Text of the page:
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Neville Denny: 1960

Image and Symbol in The Seafarer:  from Theoria 14, 29-35, [Natal Univ College]

 

go to: line 62: click "irresistibly" to return

I can about myself a truesong utter,

Of travels tell, how I on toildays

A time of hardship often suffered,

Bitter breast-care have endured,

Made trial on ships of care-halls many;

Terrible the waves' rolling. There me oft occupied

The strict night-watch at the boat's prow,

When it against rocks jarred. By cold assailed,

My feet were locked by frost,

By cold fetters; there the cares were sighed

Hot around the heart; hunger within tore

The sea-weary [one's] heart. The man not knows

To whom on [dry] land [it] most prosperously happens,

How I, poor care-worn, the ice-cold sea

A winter remained on, on a victim's wake,

To good kinsmen fallen [away],

Hung with icicles. The hail in showers flew.

There I naught heard but the booming sea,

The ice-cold billow, sometimes the elves' song.

Did I me delight with the gannet's cry

And the curlew's song, before the laughter of men,

The singing sea-mew before mead-drink.

Storms there the cliffs beat [upon],

there them the tern answered,Ice-feathered; full oft then the eagle yelled,

Dewy-feathered. No protectors

The needy heart might cheer.

And yet of it believes little he who has life's joy

Experienced in towns, with evil-times few,

Proud and wine-cocky, how I, weary, often

On the brim-path had to stay.

Grew dark the night-shadow, from the north [it] snowed,

Rime the earth clenched; hail fell on the world,

Of grain the coldest.

And yet buffet now My being's thoughts, that I the steep streams,

The salt-waves' tumult, myself might try;

Exhorts the heart's lust always

Forth to fare, that I far hence

The land of strange peoples might visit.

And yet not is so proud a man on earth.

Nor of his gifts so liberal, nor in youth so spirited,

Nor in deeds so bold, nor to him his lord so faithful,

That he ever of his sea-faring anxiety not has,

As to what the Lord will do [to] him.

Not is with him of the harp the thought, nor of ring-receiving,

Nor of delight in women, nor of world joy,

Nor about aught else except about the waves' rolling;

But he ever has longing, who on the water makes his way.

The groves' blossoms put forth, towns grow beautiful,

The fields grow fair, the world revives:

All these rouse the heart's eagerness,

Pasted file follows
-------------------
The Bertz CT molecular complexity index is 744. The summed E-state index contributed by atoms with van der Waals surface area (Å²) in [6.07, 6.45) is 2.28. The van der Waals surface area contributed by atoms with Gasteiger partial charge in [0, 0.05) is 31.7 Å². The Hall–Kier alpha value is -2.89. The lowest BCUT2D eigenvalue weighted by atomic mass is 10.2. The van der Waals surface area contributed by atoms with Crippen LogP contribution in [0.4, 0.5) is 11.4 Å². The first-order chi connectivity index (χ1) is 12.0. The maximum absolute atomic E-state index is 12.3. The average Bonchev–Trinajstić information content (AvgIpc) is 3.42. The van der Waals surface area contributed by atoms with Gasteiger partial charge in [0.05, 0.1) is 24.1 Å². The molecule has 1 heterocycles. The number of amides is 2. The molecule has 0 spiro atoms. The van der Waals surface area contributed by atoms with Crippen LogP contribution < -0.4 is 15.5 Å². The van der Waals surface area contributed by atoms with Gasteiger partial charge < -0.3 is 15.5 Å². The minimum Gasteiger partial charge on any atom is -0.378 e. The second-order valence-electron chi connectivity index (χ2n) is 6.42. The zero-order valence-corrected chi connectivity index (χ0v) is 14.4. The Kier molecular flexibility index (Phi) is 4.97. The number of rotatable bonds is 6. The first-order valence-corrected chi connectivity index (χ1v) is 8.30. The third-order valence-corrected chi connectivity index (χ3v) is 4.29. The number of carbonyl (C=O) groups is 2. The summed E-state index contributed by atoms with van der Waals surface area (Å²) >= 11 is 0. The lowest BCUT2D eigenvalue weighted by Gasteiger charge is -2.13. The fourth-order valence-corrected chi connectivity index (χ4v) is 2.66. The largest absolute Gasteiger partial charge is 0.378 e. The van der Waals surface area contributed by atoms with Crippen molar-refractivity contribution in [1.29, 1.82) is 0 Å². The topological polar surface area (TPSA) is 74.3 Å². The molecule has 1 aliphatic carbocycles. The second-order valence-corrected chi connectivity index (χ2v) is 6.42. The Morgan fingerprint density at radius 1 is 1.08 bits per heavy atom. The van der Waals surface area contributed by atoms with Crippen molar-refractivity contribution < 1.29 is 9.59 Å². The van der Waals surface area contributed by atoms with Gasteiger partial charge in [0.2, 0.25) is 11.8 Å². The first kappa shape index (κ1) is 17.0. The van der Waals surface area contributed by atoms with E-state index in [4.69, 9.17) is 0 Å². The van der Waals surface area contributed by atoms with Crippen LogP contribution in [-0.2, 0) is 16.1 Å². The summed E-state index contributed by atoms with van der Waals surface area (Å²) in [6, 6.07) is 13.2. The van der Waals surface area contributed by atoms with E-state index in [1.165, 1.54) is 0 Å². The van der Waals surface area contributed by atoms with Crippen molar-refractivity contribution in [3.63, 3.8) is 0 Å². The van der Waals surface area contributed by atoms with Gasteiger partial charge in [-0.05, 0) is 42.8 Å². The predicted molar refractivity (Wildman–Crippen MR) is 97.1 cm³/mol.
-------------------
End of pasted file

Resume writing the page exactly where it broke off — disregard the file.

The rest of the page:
The mind to a voyage, in him who so thinks

On the tide-ways far to roam.

Likewise the cuckoo urges with a sad voice,

Bitter in the breast-treasure. That the man not knows,

The man luck-rich, what some of those suffer,

Who wretched wakes widest spread!

And yet now my heart turns [restlessly] in the heart-cage

My mind with the sea-flood,

Over the whale's world, wanders wide [over]

The earth's lap, comes again to me

Ravenous and greedy; the lone-flier yells,

Whets to the whale-way the heart irresistibly,

Over the seas' spreadness.

And yet to me hotter are The Lord's joys than this dead life.

Loan-brief [and lean] on earth: I trust not

That with Him earth-riches everlasting stand.

Each one of three things,

Before its time comes, will always be in doubt:

Disease or age or sword-hate

Scatters the life of the doomed bold-watch.

Wherefore that which is afterspoken of every man,

The praise of living men, best behind-words, [is]

That he strove before he had to go,

Acted on earth against the malice of fiends,

Against the devil with bold deeds,

So that men's children afterwards praise him,

And his glory afterwards live with the angels,

For ever, eternal life's glory,

A delight among angel throngs.

The days are departed, All the pomps of earth's kingdoms;

Not are now kings nor emperors;

Nor gold-givers, as formerly were,

When they most among them[selves] glorious deeds performed

And in lordliest glory lived;

Fallen is all this host, the joys are gone away;

Remains the weaker and this world possesses,

Enjoys [it] in trouble. Glory is pressed down;

The earth's nobleness ages and sears,

As now every man throughout the mid-yard [i.e. world]

Old age him assails, his face grows pale.

Grey-haired [he] laments, knows his former friends,

Prince's sons, to earth are delivered.

Not for him can then his flesh-house,

when from him he that life loses, Not sweetness devour nor sore [pain] feel,

Nor [with the] hand touch nor with the mind think.

Though he will strew the grave with gold,

Bury his born brother beside the dead,

With treasures various, that will not go with him.

 

Not can there the soul, who is full of sins,

Gold of help [find] before the dread of God,

When he it hides beforehand, while he here lives.

Great is the fear of the Creator,

whereby the mould [i.e. earth] turnsHe established the strong earth,

The earth's vastness and the high heavens.

Foolish is he who his Lord not dreads:

comes to him the death unexpected.Blessed is he who humble lives:

comes to him the honour from the heavens:The Creator in him that heart confirms,

because he in his strength trusts.

 

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